Now, that said, this is actually a thing that partners can request of the other, in the hierarchy of relationships. Different people place different values on partners vs friends vs close friends vs family but it seems like it's clear that Frank is choosing the feelings of his partner over your feelings and that's a choice he is allowed to make. Your relationship is with him so you can refuse to meet his partner. But he is saying that his primary relationship is with her so that's a dealbreaker.

All the rest is, to my read, drama on your part and his part and her part. You did not hurt Jill, Frank did. Move on, this is over.
posted by jessamyn at 9:22 AM on June 4, 2014 [6 favorites]


Keep in mind, this is the first time he has done this kind of thing to you, his friend. I bet this is a pattern he has and she is recognising you playing a familiar role she has seen before. So the whole idea of the meeting may have been that she wanted to let you know that you were going to be used up and discarded, just like all the other girls he shared confidences, flirtations, drunk-texts, and secrets with before. I can see how being married to such a manipulative person would make her negative and complainy - thank goodness you got out of his influence before you became too enmeshed!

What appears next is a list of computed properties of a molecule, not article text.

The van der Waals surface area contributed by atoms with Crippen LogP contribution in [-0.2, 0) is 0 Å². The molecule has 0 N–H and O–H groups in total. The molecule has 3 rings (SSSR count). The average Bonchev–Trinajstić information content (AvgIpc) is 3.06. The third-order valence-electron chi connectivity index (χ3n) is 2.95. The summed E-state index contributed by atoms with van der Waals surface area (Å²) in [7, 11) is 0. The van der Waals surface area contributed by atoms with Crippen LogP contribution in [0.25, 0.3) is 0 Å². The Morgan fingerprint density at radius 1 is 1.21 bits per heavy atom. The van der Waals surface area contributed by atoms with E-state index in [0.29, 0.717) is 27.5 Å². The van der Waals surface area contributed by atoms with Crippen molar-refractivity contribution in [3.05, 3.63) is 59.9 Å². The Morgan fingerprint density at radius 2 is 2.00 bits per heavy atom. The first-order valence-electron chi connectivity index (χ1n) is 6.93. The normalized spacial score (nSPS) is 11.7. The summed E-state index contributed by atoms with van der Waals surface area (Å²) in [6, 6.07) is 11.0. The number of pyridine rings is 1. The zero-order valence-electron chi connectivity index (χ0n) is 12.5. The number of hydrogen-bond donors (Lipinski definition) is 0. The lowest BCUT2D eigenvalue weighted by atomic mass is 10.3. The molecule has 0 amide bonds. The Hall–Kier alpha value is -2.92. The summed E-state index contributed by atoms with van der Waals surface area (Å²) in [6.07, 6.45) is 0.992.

posted by saucysault at 9:39 AM on June 4, 2014 [2 favorites]


I find the whole Jill "accidentally" reading his journal dubious -- that's the kind of discovery that happens when one partner is getting a strong feeling about not being able to trust the other. I'd bet that Frank perceives Jill as being more successful with the opposite sex than he is, and especially if that has translated into Jill having more extra-marital sexual opportunities than he has (if it's actually an open marriage, that is), then I'd bet that insecurity has led him to overcompensate in perceiving himself to be highly desirable in his friendship/relationship with you. A kind of "see there is a woman who would want me as much as other men want you" sort of thing. Frank wanting you and Jill to meet sounds like he's trying to set the stage to confront Jill with the idea that other women want him (and his fantasy kink, whatever your secret conversations pertained to) -- potentially toxic, toxic territory that you are very wise to stay clear of.